In any case, this wait issue is often the cause of unexpected failures in the script. This is likely a good indicator that the implementation has either performance or other issues.

Capybara also supports execution of JavaScript via:

page.execute_script()

where JavaScript code can be passed like this:

page.execute_script("$('#area button.primary').click()")

Using Capybara with RSpec

Capybara naturally fits with RSpec and no special integration is needed.

describe "Create place scenario" do
  context "Go to home page" do
    it "opens homepage" do
      visit(get_homepage)
    end
  end
  context "Click on create object link" do
    it "opens create new object form" do
      find(:homepage_navigation_create_object).click
    end
  end
end

So far, we have seen how we can use the DSL to interact with page elements, but there is one caveat: With every new context, a new Capybara session will be instantiated which is probably not what we want.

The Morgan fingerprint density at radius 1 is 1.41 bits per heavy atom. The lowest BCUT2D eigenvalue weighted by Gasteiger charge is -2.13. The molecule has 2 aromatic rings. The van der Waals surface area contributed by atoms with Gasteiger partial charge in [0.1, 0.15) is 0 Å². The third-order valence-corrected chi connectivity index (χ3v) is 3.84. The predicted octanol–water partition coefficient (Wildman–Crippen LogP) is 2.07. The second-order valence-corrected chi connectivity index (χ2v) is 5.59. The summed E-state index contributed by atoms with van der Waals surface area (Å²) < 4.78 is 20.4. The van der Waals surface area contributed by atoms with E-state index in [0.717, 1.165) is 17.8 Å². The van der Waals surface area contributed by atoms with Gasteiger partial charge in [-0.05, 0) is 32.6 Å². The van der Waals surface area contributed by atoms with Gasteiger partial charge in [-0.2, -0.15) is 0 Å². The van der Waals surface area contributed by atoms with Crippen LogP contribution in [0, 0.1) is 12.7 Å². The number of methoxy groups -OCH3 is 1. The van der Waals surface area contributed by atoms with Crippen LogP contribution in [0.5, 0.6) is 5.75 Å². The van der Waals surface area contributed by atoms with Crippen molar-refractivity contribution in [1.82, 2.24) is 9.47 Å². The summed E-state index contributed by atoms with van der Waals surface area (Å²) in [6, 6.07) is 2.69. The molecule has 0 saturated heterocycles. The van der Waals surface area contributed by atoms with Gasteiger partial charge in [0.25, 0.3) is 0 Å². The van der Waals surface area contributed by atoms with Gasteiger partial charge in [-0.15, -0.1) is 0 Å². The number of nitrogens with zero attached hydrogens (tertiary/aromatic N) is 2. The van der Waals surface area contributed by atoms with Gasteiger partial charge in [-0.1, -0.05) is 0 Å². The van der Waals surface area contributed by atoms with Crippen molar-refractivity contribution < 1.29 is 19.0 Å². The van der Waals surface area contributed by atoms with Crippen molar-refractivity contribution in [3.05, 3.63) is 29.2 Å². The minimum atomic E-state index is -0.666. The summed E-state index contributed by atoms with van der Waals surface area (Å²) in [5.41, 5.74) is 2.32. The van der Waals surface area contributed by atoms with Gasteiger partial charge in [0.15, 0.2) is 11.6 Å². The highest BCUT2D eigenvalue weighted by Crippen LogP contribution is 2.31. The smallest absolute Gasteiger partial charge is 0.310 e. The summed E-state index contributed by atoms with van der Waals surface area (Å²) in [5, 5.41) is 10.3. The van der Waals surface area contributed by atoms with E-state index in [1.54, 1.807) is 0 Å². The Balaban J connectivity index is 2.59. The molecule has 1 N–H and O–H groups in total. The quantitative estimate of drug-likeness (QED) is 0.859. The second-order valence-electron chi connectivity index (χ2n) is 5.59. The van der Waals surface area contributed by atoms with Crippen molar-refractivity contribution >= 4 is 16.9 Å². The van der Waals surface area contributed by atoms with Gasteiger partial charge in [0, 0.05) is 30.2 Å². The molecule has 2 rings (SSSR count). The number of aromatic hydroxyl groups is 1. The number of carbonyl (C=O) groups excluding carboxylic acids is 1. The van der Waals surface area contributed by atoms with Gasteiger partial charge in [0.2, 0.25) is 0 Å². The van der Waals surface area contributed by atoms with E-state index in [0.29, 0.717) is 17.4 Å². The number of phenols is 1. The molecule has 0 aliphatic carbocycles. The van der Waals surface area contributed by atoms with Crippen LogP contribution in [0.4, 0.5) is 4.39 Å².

Capybara::Session.new :driver helps manage this issue. For example:

session = Capybara::Session.new :selenium # instantiate new session object
session.visit() # use it to call DSL methods

The session represents a single user interaction with the application, which is precisely what we want.

Good practice: Define a method in spec_helper.rb which will return the session object and use this session object when calling all Capybara methods inside RSpec context (session.visit, session.find, etc.)

Debugging

There are couple of Capybara debugging methods, like:

save_and_open_page # saves current snapshot of page
print page.html # retrieve current state of DOM
save_sceenshot('screenshot.png') # save screenshot

There is another method, which I think is more useful for debugging: the pry and pry-debugger gems.

These gems will let you inspect script execution in an actual debugger, allowing you to set breakpoints, go next, step into, continue, etc. To use them, do the following:

  • gem install pry-debugger (automatically installs pry as well)
  • require 'pry' in your test script or spec helper
  • add binding.pry to the script to set a breakpoint and then, execute the test script. Execution will paus on the breakpoint. At this point, use next (to go to next line), step (to step into definition), continue (to continue execution) to debug as necessary.

For more info about these gems check:
* Pry
* Pry-debugger

Wrapping Up

I’ve briefly run through the basic of Capybara and how to customize it to meet your needs. Testing is a way of like in the Ruby community, and Capybara is one of the tools of choice. Test well, my friends.